Even after the occurrence of the viewpoint switching event, the game advances until time t+Δt as is. Then, the player is slightly shown the progress of the game after the occurrence of the switching event. When the switching timer becomes time-out and the flag is set up, as shown in FIG. 5, it is distinguished during the main program (S42). In order to return the game to the time condition of time t, present data of each object within the virtual space is replaced by object data stored in the RAM 102, and the game is returned and resumed (S44). Thereafter, switching of the viewpoint position is performed (S46). Data of the viewpoint position is either changed to the position set forth in the program in advance, or to the position designated by the player (S46). By this, the screen is switched, and the game is continued with the switched screen.

Like this, after an event occurs in which the screen should be switched, the screen is switched upon returning the time axis of the game to the time of the occurrence of the event after advancing the game for a certain time and showing the player the game proceeds. Thereafter, as the game is advanced again from a slightly previous point, the player is able to continue the game with the switched screen with sufficient time to a certain extent.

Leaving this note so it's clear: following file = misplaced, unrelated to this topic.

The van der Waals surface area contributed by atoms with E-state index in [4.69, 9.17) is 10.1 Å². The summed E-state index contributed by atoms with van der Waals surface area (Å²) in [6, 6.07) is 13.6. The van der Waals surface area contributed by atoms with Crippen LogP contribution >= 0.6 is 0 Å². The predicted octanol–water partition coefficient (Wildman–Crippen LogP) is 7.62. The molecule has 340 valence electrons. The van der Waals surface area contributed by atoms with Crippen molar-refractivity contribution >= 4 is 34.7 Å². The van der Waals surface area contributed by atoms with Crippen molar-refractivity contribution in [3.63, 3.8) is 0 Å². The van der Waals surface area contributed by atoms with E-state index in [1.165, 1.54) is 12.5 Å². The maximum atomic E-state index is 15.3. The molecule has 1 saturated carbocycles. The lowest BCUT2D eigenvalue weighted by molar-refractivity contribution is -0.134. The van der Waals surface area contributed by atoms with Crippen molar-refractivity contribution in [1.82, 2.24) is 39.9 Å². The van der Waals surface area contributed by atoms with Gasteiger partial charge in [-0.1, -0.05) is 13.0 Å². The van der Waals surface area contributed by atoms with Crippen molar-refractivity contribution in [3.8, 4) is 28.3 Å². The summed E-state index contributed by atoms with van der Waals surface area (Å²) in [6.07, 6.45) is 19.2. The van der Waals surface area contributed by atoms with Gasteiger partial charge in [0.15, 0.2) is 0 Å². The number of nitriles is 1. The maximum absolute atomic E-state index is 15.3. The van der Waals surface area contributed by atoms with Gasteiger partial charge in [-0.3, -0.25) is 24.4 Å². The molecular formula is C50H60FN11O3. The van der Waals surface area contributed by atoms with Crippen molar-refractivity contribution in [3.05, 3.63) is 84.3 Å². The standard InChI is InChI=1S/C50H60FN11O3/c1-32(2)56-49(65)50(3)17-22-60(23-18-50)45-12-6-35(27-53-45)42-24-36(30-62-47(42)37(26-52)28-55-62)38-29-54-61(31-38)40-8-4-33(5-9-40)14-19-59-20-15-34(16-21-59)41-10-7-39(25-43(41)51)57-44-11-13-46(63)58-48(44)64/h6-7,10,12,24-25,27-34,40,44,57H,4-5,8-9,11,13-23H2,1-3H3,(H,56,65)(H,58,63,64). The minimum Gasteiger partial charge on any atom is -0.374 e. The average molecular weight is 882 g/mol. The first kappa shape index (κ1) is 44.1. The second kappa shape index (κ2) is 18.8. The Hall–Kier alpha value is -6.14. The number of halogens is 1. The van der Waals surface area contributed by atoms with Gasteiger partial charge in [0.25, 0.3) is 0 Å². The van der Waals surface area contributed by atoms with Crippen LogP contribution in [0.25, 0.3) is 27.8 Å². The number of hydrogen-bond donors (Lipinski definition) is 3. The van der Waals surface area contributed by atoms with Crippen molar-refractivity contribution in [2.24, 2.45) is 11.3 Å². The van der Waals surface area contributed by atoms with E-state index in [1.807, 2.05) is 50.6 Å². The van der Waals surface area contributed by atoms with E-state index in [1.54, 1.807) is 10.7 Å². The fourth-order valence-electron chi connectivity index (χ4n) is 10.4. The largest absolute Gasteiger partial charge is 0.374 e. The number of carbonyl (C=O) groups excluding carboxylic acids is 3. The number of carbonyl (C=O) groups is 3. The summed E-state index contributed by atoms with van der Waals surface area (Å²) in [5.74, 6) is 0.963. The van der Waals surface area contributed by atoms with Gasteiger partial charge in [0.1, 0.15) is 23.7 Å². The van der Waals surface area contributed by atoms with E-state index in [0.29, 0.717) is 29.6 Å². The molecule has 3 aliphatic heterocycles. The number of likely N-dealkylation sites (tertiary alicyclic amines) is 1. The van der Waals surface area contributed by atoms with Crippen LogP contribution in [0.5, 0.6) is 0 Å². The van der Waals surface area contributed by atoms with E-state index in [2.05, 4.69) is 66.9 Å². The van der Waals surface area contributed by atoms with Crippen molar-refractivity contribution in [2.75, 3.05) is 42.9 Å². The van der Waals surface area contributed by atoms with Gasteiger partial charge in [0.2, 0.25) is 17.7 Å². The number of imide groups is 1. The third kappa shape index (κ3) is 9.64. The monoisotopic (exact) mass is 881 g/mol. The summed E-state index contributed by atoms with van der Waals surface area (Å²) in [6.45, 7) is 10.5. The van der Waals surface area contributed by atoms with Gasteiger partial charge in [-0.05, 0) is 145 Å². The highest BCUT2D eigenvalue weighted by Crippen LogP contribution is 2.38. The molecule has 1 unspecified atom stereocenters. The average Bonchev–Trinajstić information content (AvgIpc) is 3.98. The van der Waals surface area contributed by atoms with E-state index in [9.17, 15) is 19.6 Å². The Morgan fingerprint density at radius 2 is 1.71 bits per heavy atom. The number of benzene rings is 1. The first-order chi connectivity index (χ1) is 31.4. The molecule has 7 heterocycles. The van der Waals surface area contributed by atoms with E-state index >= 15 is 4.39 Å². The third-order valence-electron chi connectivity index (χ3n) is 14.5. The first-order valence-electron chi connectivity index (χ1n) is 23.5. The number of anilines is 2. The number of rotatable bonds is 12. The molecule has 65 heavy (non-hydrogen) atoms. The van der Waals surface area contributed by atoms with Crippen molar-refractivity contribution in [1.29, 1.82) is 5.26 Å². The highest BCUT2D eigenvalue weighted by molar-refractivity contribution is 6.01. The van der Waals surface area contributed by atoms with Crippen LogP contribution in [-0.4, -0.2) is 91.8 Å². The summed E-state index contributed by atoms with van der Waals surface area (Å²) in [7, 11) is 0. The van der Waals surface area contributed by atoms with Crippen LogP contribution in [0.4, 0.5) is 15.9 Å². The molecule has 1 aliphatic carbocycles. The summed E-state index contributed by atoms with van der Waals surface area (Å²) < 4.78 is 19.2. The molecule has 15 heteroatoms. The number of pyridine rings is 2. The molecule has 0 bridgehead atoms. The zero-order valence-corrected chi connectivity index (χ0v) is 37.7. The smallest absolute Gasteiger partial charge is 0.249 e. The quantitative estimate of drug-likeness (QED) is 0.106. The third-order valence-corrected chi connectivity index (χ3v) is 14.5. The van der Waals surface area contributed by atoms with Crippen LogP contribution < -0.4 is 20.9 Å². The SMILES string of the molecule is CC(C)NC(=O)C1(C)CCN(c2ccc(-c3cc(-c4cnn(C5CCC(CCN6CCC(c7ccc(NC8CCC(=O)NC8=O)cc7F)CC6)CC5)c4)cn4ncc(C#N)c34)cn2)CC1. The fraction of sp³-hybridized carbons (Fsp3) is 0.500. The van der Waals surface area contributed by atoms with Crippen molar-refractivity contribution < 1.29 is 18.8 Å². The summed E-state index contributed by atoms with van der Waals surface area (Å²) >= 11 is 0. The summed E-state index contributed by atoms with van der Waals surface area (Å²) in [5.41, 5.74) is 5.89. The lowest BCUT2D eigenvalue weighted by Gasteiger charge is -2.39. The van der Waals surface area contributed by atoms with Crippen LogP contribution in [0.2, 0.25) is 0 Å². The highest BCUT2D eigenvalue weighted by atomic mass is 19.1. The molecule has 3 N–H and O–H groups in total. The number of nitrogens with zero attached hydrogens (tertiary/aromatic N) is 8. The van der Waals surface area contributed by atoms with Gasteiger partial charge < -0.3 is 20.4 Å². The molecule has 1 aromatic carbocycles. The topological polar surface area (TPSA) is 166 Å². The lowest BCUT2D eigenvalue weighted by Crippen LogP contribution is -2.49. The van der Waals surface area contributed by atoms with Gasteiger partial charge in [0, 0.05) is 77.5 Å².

Next, the case in which the present invention is applied to a baseball game will be explained. FIG. 6 is a functional block diagram explaining an example of the calculation processing of the object in the game. In the same figure, a pitch calculation processing means 310 simulates the path of the ball object thrown by the pitcher. A batting calculation processing means 320 simulates the path of the bat object swung by the batter.

A contact distinguishing means 330 distinguishes whether or not the bat hit the ball by checking the path of the ball object and the bat object. If the bat hit the ball, a contact flag is set up and the occurrence of the contact event is set up in a various flag set up section 420.